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More Vista Troubles

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Cross-platform protocol-independent communication framework for building peer-to-peer and client-server applications and middleware components.
Posted: 02/09/2008 18:33:33
by Anthoni Gardner (Basic support level)
Joined: 07/24/2007
Posts: 29

Hello there,

I've managed to finally get the drivers installed on Windows Vista using a manifest file (thank you to Vladimir for pointing out this and the website required, sorry if spelled name wrong).

Now when I run my code, it does not seem to want to create the .st file to be mounted. My code has not changed and it works on XP. Surely my application does not need to be also run in elevated mode? Below is my code that works perfectly well on XP, but fails to create it on Vista. Any clues ?

  NewStorage: TSolFSStorage;

  If Not fKeyReady Then

    //Create the initial isnazzle.isd file
    NewStorage := TSolFSStorage.Create(Nil);
      NewStorage.FileName := Browser.Drive;
      NewStorage.PageSize := 4096;
      NewStorage.Logo := 'FS';
      NewStorage.AutoCompact := 25;
      NewStorage.StorageType := stVirtualDisk;
      NewStorage.SetEncryption(ecAES256_HMAC256, '', 'MY SECURITY KEY HERE');
  Except On E: Exception Do
    XLog('[Virtual.Init] @ ' + E.Message);
Posted: 02/11/2008 01:31:21
by Volodymyr Zinin (EldoS Corp.)


It occurs because a process that calls NewStorage.Open(somCreate­Always) doesn't have a permission to create a storage-file. You should create a storage-file only in a place where its creation is allowed. For example you can change security rights for a parent directory where a storage-file should be created.

Anthoni Gardner wrote:
My code has not changed and it works on XP.

In Vista permissions model is more paranoid.
Posted: 02/11/2008 11:07:04
by Anthoni Gardner (Basic support level)
Joined: 07/24/2007
Posts: 29

Hi Vladimir,

In Vista permissions model is more paranoid.

Haha, that is so true. Like seriously paranoid.
I solved it by including the same manifest (altered for name of course) inside the main application and now it runs perfectly. I am also going to digitally sign all the applications, setup, un-installer and the main application itself so that the user knows it hasnt been tampered with.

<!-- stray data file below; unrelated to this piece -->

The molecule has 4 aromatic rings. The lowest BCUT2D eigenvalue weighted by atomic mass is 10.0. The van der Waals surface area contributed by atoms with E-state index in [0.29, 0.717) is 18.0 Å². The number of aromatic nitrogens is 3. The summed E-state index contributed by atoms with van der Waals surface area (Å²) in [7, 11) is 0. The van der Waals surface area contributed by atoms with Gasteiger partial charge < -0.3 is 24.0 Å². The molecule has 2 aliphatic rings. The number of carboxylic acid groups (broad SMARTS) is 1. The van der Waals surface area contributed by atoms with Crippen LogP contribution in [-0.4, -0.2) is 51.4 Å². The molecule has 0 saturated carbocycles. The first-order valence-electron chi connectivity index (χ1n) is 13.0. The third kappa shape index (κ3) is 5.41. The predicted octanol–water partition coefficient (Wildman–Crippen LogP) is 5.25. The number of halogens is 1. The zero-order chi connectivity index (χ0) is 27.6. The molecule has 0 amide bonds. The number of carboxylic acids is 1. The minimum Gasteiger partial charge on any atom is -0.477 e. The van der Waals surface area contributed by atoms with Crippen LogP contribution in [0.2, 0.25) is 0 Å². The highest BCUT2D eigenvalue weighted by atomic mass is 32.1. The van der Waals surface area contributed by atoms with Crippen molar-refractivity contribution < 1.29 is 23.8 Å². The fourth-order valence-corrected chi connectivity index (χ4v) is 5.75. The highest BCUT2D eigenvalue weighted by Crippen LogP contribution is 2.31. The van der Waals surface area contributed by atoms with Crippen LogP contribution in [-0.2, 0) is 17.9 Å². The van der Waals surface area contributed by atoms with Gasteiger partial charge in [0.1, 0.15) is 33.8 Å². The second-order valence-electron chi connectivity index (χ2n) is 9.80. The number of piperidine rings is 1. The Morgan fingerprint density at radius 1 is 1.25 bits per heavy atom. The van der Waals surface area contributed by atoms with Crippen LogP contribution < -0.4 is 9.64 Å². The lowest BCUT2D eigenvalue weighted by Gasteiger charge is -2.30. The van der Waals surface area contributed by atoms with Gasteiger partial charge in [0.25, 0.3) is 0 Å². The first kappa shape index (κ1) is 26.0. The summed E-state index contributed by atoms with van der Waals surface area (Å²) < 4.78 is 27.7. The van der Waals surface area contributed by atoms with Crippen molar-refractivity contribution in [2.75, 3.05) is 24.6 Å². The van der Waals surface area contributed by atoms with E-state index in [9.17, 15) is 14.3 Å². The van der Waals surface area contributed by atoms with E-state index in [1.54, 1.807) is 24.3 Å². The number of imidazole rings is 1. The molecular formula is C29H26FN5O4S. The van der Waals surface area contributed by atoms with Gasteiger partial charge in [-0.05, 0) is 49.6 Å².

Hopefully this will help alleviate some anxiety on the part of the users.
Can never please them all though <grins>
Posted: 02/11/2008 11:27:36
by Eugene Mayevski (EldoS Corp.)

BTW please tell us
a) where is the file which you want to open/create located?
b) does the file exist already when you try to open it?

Sincerely yours
Eugene Mayevski
Posted: 02/11/2008 12:19:40
by Anthoni Gardner (Basic support level)
Joined: 07/24/2007
Posts: 29


The application determines if the file has been created or not and if it has not be created it will create it and store the location of the file inside the user's appdata folder.

To determine where to place the file, my program analysis the user's hard drive and checks for the largest partition that is available (if only 1 partition then it uses that one) and creates the file there.

Upon startup, the program looks in the appdata folder to see if the file is created. If it can not find the location, it will check the partitions and then check to see if the file is there. If not create it. The file is ALWAYS stored in the root of the drive.

Hope this helps.
Posted: 02/11/2008 12:39:52
by Eugene Mayevski (EldoS Corp.)

I see. Yes, the restricted user seems not to have write access to the root folder. And probably this makes certain sense when the user accounts are managed in large companies.

Sincerely yours
Eugene Mayevski
Posted: 02/11/2008 13:03:19
by Anthoni Gardner (Basic support level)
Joined: 07/24/2007
Posts: 29

Agreed, wholeheartedly.

However, as my application is designed for general users then this does not really matter as much.
Yes some people will perceive it as a security threat and that is why all the applications will be digitally signed. That way, when Vista does show the elevated prompt, it shows a special one for digitally signed code. (At least according to the sources I've read, it does).

Hopefully this will, like I said, alleviate some anxiety on the users part.
Also it will be well documented in our help section of the site (eventually, when I get to it).

Thanks for your input thus for, from both of you.
It has been greatly appreciated.
Also by EldoS: RawDisk
Access locked and protected files in Windows, read and write disks and partitions and more.



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